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E.g., 10/05/2015
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  • Reviews & Previews

    Centennial books illuminate Einstein’s greatest triumph

    You don’t need an anniversary as an excuse to write a book about Albert Einstein. But the centennial of his general theory of relativity has nonetheless provided an occasion for several new entries in the Einstein library. And even though general relativity — Einstein’s theory of gravity — has been thoroughly explored many times, some 2015 publications do offer new twists and insights.


    10/04/2015 - 07:00 History of Science, Science & Society, Physics, Cosmology
  • Feature

    Einstein's genius changed science's perception of gravity

    Albert Einstein opened humankind’s eyes to the universe.

    Before Einstein, space seemed featureless and changeless, as Isaac Newton had defined it two centuries earlier. And time, Newton declared, flowed at its own pace, oblivious to the clocks that measured it. But Einstein looked at space and time and saw a single dynamic stage — spacetime — on which matter and energy strutted,...

    10/04/2015 - 05:30 Astronomy, Physics, History of Science
  • News

    Fizzy bubbles carry drugs deep into wounds

    View the video

    Alka-Seltzer’s frothy fizz may hold the secret to stopping blood loss. 

    Jets of rushing bubbles can carry blood-clotting drugs deep into a wound and seal it shut, scientists report October 2 in Science Advances.

    The work is the first to show bubble-powered devices...

    10/02/2015 - 14:00 Biomedicine, Chemistry, Technology
  • News

    Elusive acid finally created

    After more than a century of searching, chemists have finally nabbed a legendary acid.

    The acid called cyanoform or tricyanomethane appears widely in textbooks as one of the strongest carbon-based acids known. Yet despite attempts to make the acid dating back to 1896, cyanoform has evaded chemists until now. Researchers report September 18 in Angewandte Chemie International Edition...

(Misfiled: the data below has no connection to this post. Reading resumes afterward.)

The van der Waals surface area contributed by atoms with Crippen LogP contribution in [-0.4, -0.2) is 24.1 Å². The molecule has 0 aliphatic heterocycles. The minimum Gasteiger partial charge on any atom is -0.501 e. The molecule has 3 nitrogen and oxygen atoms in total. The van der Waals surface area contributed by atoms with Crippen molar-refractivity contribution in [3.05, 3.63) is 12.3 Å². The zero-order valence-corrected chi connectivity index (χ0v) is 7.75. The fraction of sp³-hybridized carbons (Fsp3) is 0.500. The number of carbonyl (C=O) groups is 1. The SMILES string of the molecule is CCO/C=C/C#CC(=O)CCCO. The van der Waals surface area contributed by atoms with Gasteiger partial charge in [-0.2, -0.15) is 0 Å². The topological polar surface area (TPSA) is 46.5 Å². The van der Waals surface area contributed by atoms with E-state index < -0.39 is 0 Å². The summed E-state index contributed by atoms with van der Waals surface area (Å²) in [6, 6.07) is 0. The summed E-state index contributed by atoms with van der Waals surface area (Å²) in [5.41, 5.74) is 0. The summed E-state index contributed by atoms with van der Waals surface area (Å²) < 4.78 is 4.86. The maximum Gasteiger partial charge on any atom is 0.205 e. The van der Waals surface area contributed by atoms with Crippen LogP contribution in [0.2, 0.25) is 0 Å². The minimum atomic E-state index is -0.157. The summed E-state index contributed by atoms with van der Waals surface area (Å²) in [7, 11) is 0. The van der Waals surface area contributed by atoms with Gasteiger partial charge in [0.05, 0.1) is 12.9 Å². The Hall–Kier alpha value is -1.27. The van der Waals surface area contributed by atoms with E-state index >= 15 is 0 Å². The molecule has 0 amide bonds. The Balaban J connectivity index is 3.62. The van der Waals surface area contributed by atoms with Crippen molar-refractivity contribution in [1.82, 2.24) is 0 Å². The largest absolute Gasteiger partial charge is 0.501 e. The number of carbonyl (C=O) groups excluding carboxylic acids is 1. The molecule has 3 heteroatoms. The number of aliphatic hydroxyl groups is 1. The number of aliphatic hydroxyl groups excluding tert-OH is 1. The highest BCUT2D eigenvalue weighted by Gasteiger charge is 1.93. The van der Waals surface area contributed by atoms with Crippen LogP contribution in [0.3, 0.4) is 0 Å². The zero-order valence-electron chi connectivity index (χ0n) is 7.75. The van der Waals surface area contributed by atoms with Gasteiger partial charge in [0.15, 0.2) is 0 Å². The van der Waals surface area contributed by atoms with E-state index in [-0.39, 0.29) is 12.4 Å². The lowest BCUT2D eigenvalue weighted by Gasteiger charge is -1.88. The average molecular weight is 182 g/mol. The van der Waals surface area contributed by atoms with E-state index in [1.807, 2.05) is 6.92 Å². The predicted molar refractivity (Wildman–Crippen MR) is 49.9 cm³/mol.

09/24/2015 - 16:13 Chemistry
  • News

    Quantum choice can be counterproductive

    When abiding by the laws of quantum physics, having options can make an otherwise simple task impossible. A new paper demonstrates that transmitting quantum messages becomes more difficult if the intended recipient offers the sender multiple options for the time and place of delivery.

    The strange finding, described online September 16 at, joins other paradoxes such as...

    09/22/2015 - 15:29 Quantum Physics
  • Feature

    Sarah Reisman: Better synthesis of natural compounds

    Sarah Reisman, 36
    Caltech | Organic Chemistry
    Graduate school: Yale

    Organic chemistry haunts most pre-med students, but not Sarah Reisman. The two-semester...

    09/22/2015 - 10:52 Chemistry, Science & Society
  • Feature

    Shinsei Ryu: Error-free quantum calculations

    Shinsei Ryu, 37
    Univ. of Illinois at Urbana-Champaign | Quantum Physics
    Graduate school: University of Tokyo

    On the boundary between the quantum and everyday realms, things don’t always...

    09/22/2015 - 10:50 Quantum Physics, Condensed Matter, Physics, Science & Society
  • News

    Raw chicken, ingenuity make a time-reversal mirror

    Light that strikes a new and improved mirror is always returned to sender.

    South Korean physicists have created a composite mirror, made up of about a thousand tiny reflectors, that coaxes light waves to retrace, in reverse, the paths taken by the original waves that struck it. As a result, the...

    09/18/2015 - 13:30 Physics
  • Science Ticker

    Invisibility cloaks slim down

    A new invisibility cloak offers more stealth in a thinner package.

    The 80-nanometer-thick “skin cloak,” reported in the Sept. 18 Science, drapes over a micrometer-sized object and renders it undetectable for a specific wavelength of red light. Light waves bounce off the shielded entity as if they were...

    09/17/2015 - 14:00 Physics
  • News

    Electron waves refract negatively

    Nearly a decade after getting waves of light to bend backward, physicists have done the same with electrons.

    Electrons coursing through a sheet of carbon atoms exhibited negative refraction, bending at angles not seen in nature, physicists report September 14 in Nature Physics. By exploiting this unusual bending, the...

    09/14/2015 - 11:00 Materials, Condensed Matter